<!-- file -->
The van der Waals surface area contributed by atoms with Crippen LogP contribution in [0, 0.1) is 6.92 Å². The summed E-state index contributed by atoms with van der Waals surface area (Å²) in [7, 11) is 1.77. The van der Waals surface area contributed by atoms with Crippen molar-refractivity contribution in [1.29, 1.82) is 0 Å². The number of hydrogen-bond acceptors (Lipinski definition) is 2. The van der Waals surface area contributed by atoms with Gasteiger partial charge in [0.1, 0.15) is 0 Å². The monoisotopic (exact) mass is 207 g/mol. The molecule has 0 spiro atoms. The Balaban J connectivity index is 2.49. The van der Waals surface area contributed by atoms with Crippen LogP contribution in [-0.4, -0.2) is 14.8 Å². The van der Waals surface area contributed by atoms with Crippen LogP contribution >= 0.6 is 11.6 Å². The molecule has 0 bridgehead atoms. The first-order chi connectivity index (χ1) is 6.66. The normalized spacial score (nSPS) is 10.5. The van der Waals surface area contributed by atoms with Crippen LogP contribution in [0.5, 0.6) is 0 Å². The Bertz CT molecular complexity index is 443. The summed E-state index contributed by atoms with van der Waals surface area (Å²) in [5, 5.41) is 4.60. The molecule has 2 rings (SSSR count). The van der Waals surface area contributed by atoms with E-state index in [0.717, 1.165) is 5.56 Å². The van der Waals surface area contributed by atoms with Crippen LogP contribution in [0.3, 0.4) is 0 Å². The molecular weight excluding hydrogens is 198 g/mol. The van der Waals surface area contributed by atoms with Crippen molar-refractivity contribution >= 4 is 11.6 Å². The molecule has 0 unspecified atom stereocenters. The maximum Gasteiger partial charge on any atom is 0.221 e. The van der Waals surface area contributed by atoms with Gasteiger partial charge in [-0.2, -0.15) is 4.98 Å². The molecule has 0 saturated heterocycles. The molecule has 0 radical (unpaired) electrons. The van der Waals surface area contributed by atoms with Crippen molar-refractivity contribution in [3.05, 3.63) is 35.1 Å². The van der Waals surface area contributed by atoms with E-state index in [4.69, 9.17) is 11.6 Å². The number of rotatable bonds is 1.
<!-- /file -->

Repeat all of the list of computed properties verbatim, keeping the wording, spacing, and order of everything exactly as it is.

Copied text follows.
The van der Waals surface area contributed by atoms with Crippen LogP contribution in [0, 0.1) is 6.92 Å². The summed E-state index contributed by atoms with van der Waals surface area (Å²) in [7, 11) is 1.77. The van der Waals surface area contributed by atoms with Crippen molar-refractivity contribution in [1.29, 1.82) is 0 Å². The number of hydrogen-bond acceptors (Lipinski definition) is 2. The van der Waals surface area contributed by atoms with Gasteiger partial charge in [0.1, 0.15) is 0 Å². The monoisotopic (exact) mass is 207 g/mol. The molecule has 0 spiro atoms. The Balaban J connectivity index is 2.49. The van der Waals surface area contributed by atoms with Crippen LogP contribution in [-0.4, -0.2) is 14.8 Å². The van der Waals surface area contributed by atoms with Crippen LogP contribution >= 0.6 is 11.6 Å². The molecule has 0 bridgehead atoms. The first-order chi connectivity index (χ1) is 6.66. The normalized spacial score (nSPS) is 10.5. The van der Waals surface area contributed by atoms with Crippen LogP contribution in [0.5, 0.6) is 0 Å². The Bertz CT molecular complexity index is 443. The summed E-state index contributed by atoms with van der Waals surface area (Å²) in [5, 5.41) is 4.60. The molecule has 2 rings (SSSR count). The van der Waals surface area contributed by atoms with E-state index in [0.717, 1.165) is 5.56 Å². The van der Waals surface area contributed by atoms with Crippen LogP contribution in [0.3, 0.4) is 0 Å². The molecular weight excluding hydrogens is 198 g/mol. The van der Waals surface area contributed by atoms with Crippen molar-refractivity contribution >= 4 is 11.6 Å². The molecule has 0 unspecified atom stereocenters. The maximum Gasteiger partial charge on any atom is 0.221 e. The van der Waals surface area contributed by atoms with Gasteiger partial charge in [-0.2, -0.15) is 4.98 Å². The molecule has 0 saturated heterocycles. The molecule has 0 radical (unpaired) electrons. The van der Waals surface area contributed by atoms with Crippen molar-refractivity contribution in [3.05, 3.63) is 35.1 Å². The van der Waals surface area contributed by atoms with E-state index in [4.69, 9.17) is 11.6 Å². The number of rotatable bonds is 1.